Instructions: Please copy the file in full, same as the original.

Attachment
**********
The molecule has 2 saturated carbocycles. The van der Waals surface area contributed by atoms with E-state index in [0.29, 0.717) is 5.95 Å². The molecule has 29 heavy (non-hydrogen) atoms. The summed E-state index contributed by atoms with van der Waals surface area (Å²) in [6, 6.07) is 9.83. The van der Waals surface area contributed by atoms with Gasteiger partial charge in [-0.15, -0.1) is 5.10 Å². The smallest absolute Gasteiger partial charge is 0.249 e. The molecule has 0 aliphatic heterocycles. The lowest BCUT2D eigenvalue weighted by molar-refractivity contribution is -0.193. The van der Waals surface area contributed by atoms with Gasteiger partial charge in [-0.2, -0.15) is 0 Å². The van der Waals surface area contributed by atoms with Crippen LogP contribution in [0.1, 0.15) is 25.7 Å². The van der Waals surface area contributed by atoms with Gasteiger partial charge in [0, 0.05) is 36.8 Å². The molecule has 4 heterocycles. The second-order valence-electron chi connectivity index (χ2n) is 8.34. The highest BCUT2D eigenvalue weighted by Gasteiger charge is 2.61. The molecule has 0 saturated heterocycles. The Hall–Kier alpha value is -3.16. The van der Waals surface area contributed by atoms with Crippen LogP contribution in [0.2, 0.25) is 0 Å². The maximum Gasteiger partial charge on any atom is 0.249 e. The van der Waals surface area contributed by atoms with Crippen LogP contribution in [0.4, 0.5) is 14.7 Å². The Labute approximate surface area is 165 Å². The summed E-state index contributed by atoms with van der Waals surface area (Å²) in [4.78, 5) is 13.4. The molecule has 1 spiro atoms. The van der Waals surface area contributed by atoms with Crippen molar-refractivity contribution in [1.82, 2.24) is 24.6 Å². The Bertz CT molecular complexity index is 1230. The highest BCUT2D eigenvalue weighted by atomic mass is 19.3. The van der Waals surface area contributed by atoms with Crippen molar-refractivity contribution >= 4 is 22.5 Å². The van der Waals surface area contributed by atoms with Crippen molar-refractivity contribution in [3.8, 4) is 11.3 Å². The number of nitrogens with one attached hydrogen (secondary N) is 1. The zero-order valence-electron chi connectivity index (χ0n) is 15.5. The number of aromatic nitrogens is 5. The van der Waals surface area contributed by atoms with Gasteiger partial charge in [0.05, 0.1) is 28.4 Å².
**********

The molecule has 2 saturated carbocycles. The van der Waals surface area contributed by atoms with E-state index in [0.29, 0.717) is 5.95 Å². The molecule has 29 heavy (non-hydrogen) atoms. The summed E-state index contributed by atoms with van der Waals surface area (Å²) in [6, 6.07) is 9.83. The van der Waals surface area contributed by atoms with Gasteiger partial charge in [-0.15, -0.1) is 5.10 Å². The smallest absolute Gasteiger partial charge is 0.249 e. The molecule has 0 aliphatic heterocycles. The lowest BCUT2D eigenvalue weighted by molar-refractivity contribution is -0.193. The van der Waals surface area contributed by atoms with Gasteiger partial charge in [-0.2, -0.15) is 0 Å². The van der Waals surface area contributed by atoms with Crippen LogP contribution in [0.1, 0.15) is 25.7 Å². The van der Waals surface area contributed by atoms with Gasteiger partial charge in [0, 0.05) is 36.8 Å². The molecule has 4 heterocycles. The second-order valence-electron chi connectivity index (χ2n) is 8.34. The highest BCUT2D eigenvalue weighted by Gasteiger charge is 2.61. The molecule has 0 saturated heterocycles. The Hall–Kier alpha value is -3.16. The van der Waals surface area contributed by atoms with Crippen LogP contribution in [0.2, 0.25) is 0 Å². The maximum Gasteiger partial charge on any atom is 0.249 e. The van der Waals surface area contributed by atoms with Crippen LogP contribution in [0.4, 0.5) is 14.7 Å². The Labute approximate surface area is 165 Å². The summed E-state index contributed by atoms with van der Waals surface area (Å²) in [4.78, 5) is 13.4. The molecule has 1 spiro atoms. The van der Waals surface area contributed by atoms with Crippen molar-refractivity contribution in [1.82, 2.24) is 24.6 Å². The Bertz CT molecular complexity index is 1230. The highest BCUT2D eigenvalue weighted by atomic mass is 19.3. The van der Waals surface area contributed by atoms with Crippen molar-refractivity contribution >= 4 is 22.5 Å². The van der Waals surface area contributed by atoms with Crippen molar-refractivity contribution in [3.8, 4) is 11.3 Å². The number of nitrogens with one attached hydrogen (secondary N) is 1. The zero-order valence-electron chi connectivity index (χ0n) is 15.5. The number of aromatic nitrogens is 5. The van der Waals surface area contributed by atoms with Gasteiger partial charge in [0.05, 0.1) is 28.4 Å².